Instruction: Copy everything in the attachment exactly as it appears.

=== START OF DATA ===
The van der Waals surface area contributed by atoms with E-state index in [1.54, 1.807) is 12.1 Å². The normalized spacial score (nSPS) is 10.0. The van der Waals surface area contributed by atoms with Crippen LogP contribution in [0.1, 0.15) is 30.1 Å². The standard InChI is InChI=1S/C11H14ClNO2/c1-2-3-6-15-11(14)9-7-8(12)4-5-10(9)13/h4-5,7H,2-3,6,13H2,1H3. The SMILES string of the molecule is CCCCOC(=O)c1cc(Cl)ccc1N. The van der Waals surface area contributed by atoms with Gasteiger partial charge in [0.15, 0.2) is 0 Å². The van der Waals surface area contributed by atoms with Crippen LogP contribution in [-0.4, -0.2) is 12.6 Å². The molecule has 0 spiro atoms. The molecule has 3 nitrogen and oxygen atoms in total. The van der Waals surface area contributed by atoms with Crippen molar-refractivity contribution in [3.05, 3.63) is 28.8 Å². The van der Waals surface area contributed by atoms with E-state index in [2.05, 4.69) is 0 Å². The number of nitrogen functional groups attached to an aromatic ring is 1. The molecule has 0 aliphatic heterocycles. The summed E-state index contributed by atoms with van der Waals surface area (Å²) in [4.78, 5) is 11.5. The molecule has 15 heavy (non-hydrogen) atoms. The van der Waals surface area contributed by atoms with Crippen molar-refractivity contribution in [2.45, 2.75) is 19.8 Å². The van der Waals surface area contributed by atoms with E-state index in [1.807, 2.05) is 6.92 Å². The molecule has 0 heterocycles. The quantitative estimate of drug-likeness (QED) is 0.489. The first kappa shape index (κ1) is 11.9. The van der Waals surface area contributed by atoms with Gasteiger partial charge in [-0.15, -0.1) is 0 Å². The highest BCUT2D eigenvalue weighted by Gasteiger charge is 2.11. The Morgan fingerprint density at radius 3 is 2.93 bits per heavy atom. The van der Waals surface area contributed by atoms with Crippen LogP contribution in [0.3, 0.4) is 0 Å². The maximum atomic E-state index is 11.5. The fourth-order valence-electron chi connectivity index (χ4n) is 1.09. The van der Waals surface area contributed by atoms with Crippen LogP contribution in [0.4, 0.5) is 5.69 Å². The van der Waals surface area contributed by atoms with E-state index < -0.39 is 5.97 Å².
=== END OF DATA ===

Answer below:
The van der Waals surface area contributed by atoms with E-state index in [1.54, 1.807) is 12.1 Å². The normalized spacial score (nSPS) is 10.0. The van der Waals surface area contributed by atoms with Crippen LogP contribution in [0.1, 0.15) is 30.1 Å². The standard InChI is InChI=1S/C11H14ClNO2/c1-2-3-6-15-11(14)9-7-8(12)4-5-10(9)13/h4-5,7H,2-3,6,13H2,1H3. The SMILES string of the molecule is CCCCOC(=O)c1cc(Cl)ccc1N. The van der Waals surface area contributed by atoms with Gasteiger partial charge in [0.15, 0.2) is 0 Å². The van der Waals surface area contributed by atoms with Crippen LogP contribution in [-0.4, -0.2) is 12.6 Å². The molecule has 0 spiro atoms. The molecule has 3 nitrogen and oxygen atoms in total. The van der Waals surface area contributed by atoms with Crippen molar-refractivity contribution in [3.05, 3.63) is 28.8 Å². The van der Waals surface area contributed by atoms with E-state index in [2.05, 4.69) is 0 Å². The number of nitrogen functional groups attached to an aromatic ring is 1. The molecule has 0 aliphatic heterocycles. The summed E-state index contributed by atoms with van der Waals surface area (Å²) in [4.78, 5) is 11.5. The molecule has 15 heavy (non-hydrogen) atoms. The van der Waals surface area contributed by atoms with Crippen molar-refractivity contribution in [2.45, 2.75) is 19.8 Å². The van der Waals surface area contributed by atoms with E-state index in [1.807, 2.05) is 6.92 Å². The molecule has 0 heterocycles. The quantitative estimate of drug-likeness (QED) is 0.489. The first kappa shape index (κ1) is 11.9. The van der Waals surface area contributed by atoms with Gasteiger partial charge in [-0.15, -0.1) is 0 Å². The highest BCUT2D eigenvalue weighted by Gasteiger charge is 2.11. The Morgan fingerprint density at radius 3 is 2.93 bits per heavy atom. The van der Waals surface area contributed by atoms with Crippen LogP contribution in [0.3, 0.4) is 0 Å². The maximum atomic E-state index is 11.5. The fourth-order valence-electron chi connectivity index (χ4n) is 1.09. The van der Waals surface area contributed by atoms with Crippen LogP contribution in [0.4, 0.5) is 5.69 Å². The van der Waals surface area contributed by atoms with E-state index < -0.39 is 5.97 Å².